Esther Conklin's testimony was even more vivid. She said Ripley told her "that he needed a certain percentage of signatures before he could go to, like, the Government, I guess, and get a statement for a vote to put the union into a store. And then he told me about that there would be a voting booth put in the front of the store and you could go up and vote a secret ballot as you wanted to vote. And that is about it." Under cross-examination she agreed Ripley had also "said if they got a certain percentage of cards they could send a telegram" to Nichols, but that this would say "that he had just — had gotten a certain percentage and he was going to file for, you know, send the cards, and have them okayed for a vote." In response to the General Counsel's further interrogation she could not recall Ripley's telling her that the card could be used for any purpose other than to obtain an election. The trial examiner nevertheless found her card valid on the basis that she did not claim to have been told the sole purpose of the card was to secure an election and that her testimony did not "overcome the effect of her overt action in having filled out and signed the card." Any fair view of the record shows that Mrs. Conklin was induced to sign the card by the representation that the union needed her signature to secure an election and never understood she was taking it on as her representative without one.
There are two other cases — Monica Matuszak and Elizabeth Frank — where if one looked at their testimony alone, it would seem evident they entertained no thought of having irrevocably authorized the union to represent them once a majority had signed cards. However, the trial examiner chose to credit the contrary testimony of the union organizers, whose detailed memory of their many interviews in this campaign of several months past was indeed remarkable.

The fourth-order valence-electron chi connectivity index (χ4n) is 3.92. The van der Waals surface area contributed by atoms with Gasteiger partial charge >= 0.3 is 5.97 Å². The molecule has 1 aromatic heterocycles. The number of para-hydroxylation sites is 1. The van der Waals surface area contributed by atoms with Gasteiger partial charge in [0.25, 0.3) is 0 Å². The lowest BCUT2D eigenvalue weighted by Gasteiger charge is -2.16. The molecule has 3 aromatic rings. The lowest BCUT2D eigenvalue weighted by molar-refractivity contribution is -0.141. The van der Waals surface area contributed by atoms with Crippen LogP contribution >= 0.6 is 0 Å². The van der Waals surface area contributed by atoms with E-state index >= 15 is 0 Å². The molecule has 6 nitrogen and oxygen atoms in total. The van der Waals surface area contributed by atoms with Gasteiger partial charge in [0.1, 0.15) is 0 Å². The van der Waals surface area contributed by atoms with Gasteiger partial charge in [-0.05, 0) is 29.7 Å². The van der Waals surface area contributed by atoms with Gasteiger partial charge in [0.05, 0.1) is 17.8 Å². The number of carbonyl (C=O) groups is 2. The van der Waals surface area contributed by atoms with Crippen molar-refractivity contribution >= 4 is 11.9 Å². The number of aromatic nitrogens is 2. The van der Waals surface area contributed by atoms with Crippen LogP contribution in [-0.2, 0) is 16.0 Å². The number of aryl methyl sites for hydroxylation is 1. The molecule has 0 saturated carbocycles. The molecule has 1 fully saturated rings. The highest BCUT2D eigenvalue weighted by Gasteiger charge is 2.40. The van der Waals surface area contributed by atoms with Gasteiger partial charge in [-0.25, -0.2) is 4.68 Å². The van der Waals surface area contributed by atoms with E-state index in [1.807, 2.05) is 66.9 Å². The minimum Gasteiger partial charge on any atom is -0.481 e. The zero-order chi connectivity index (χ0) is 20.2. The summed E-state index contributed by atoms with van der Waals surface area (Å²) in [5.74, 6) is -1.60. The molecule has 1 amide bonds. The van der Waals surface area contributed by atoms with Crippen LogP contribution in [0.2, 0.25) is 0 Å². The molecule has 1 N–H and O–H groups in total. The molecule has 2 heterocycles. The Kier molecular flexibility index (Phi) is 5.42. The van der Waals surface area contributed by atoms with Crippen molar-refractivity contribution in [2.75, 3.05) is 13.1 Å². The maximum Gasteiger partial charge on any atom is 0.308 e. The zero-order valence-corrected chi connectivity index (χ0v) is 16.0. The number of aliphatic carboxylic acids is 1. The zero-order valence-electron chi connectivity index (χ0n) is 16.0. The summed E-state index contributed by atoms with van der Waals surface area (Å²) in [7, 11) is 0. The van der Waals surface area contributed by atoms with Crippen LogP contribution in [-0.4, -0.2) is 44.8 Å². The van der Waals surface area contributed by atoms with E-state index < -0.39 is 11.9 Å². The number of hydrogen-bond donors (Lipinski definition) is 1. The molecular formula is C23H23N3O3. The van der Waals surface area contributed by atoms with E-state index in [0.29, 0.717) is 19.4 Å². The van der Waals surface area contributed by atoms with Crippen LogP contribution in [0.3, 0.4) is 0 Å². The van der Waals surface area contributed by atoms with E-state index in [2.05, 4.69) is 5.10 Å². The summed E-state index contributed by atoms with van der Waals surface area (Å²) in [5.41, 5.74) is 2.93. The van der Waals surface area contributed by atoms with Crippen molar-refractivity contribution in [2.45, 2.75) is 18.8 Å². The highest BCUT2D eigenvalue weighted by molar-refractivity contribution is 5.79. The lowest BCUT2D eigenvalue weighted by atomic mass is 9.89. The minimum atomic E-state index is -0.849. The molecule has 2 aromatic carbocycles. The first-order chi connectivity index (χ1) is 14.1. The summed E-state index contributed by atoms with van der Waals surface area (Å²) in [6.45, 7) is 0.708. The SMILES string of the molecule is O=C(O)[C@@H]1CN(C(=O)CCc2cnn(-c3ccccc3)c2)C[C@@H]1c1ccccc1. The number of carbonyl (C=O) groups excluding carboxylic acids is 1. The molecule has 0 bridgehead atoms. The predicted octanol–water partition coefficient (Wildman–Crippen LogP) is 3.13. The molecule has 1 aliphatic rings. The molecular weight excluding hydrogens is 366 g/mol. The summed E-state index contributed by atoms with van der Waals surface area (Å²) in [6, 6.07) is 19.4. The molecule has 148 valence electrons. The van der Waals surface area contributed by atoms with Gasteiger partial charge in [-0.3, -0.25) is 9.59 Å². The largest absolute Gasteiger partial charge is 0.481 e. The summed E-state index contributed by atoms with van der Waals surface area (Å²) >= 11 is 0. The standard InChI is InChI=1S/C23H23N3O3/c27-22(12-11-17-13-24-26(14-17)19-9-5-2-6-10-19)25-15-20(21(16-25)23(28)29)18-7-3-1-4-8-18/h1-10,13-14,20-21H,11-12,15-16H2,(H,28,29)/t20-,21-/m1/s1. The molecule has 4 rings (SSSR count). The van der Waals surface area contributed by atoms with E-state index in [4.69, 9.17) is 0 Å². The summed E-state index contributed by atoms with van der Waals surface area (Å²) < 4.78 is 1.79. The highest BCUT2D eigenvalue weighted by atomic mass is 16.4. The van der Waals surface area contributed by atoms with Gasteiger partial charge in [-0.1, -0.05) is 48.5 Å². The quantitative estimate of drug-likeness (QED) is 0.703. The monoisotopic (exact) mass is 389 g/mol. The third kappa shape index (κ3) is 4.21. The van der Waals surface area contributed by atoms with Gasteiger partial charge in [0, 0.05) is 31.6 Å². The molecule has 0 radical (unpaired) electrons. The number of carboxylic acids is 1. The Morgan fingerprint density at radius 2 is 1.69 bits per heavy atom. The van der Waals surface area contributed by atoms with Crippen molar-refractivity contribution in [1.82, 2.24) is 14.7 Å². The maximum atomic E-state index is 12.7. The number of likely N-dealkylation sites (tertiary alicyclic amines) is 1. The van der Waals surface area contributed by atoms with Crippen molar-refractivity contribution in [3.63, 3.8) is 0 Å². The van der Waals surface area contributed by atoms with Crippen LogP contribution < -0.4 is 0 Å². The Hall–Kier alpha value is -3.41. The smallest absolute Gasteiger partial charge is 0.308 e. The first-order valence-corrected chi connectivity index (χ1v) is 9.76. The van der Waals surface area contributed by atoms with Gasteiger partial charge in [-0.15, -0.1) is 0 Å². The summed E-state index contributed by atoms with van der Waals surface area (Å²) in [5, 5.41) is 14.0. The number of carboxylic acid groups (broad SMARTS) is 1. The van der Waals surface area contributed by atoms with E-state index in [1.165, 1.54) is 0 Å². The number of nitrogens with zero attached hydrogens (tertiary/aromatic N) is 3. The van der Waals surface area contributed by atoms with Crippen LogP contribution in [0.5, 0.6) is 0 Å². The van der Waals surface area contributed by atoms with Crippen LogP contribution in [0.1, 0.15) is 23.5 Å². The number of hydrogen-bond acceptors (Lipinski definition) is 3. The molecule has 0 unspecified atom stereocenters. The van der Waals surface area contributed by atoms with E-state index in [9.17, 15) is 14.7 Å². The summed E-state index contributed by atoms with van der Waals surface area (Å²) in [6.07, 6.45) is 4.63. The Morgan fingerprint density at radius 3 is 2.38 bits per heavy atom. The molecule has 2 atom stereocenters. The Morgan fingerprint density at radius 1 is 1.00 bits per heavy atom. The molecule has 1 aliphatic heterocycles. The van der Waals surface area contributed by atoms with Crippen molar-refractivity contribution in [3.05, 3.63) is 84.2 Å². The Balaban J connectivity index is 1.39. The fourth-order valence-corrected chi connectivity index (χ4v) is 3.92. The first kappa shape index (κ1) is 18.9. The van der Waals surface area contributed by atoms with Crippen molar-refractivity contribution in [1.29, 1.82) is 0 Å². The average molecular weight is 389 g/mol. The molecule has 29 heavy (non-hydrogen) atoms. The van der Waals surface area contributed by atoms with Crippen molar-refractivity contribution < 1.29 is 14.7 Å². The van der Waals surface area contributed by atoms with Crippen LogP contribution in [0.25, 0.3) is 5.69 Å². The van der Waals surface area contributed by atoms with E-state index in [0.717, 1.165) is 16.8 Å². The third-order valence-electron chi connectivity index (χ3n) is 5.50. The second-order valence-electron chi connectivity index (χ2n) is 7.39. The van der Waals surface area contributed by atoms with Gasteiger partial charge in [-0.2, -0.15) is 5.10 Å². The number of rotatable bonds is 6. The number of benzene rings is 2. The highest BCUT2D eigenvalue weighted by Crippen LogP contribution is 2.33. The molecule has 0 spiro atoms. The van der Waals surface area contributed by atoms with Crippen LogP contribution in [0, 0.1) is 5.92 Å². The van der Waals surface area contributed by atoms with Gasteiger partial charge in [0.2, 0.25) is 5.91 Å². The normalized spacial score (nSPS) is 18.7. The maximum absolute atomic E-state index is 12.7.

There is some disagreement among the courts of appeals as to the effect of union tactics of the sort here described. The decisive question is whether the employees "meant to make the Union their representative" or instead "understood the cards not to be votes for the Union" but rather requests "that an election should be called at which they would vote for or against the Union as they then pleased." NLRB v. Stow Mfg. Co., 217 F.2d 900, 902 (2 Cir. 1954) (L. Hand., J.), cert. denied, 348 U.S. 964, 75 S.Ct. 524, 99 L.Ed. 751 (1955). The disagreement concerns the extent to which the Board may consider the authorization printed on the card, often in legal language employees cannot understand, to be nearly conclusive evidence of the signers' intent in the face of oral representations that the purpose of the card is to secure an election. The Sixth and Seventh Circuits have followed the Board's position that authorization cards which in terms confer bargaining authority can be invalidated only by proof that signatures were obtained by a misrepresentation that the sole purpose of the cards was to obtain an election. NLRB v. Cumberland Shoe Corp., 351 F.2d 917 (6 Cir. 1965); Happach v. NLRB, 353 F. 2d 629 (7 Cir. 1965). See also Amalgamated Clothing Workers of America, AFL-CIO v. NLRB, 124 U.S.App.D.C. 365, 365 F.2d 898, 906-907 (D.C. Cir. 1966) (dictum).5 The Fifth Circuit and, as that Circuit reads its opinion, the Eighth hold such cards invalid if the employees were led to believe that the union would attain representative status only by winning an election even though they were also told the cards might be shown to the employer. Engineers & Fabricators, Inc. v. NLRB, 376 F.2d 482 (5 Cir. 1967); Bauer Welding & Metal Fabricators, Inc. v. NLRB, 358 F.2d 766 (8 Cir. 1966). Compare NLRB v. Peterson Bros., Inc., 342 F.2d 221 (5 Cir. 1965), and Amalgamated Clothing Workers, supra, 365 F.2d at 907-908, invalidating "ambiguous" cards where the employees were told their function was to secure an election.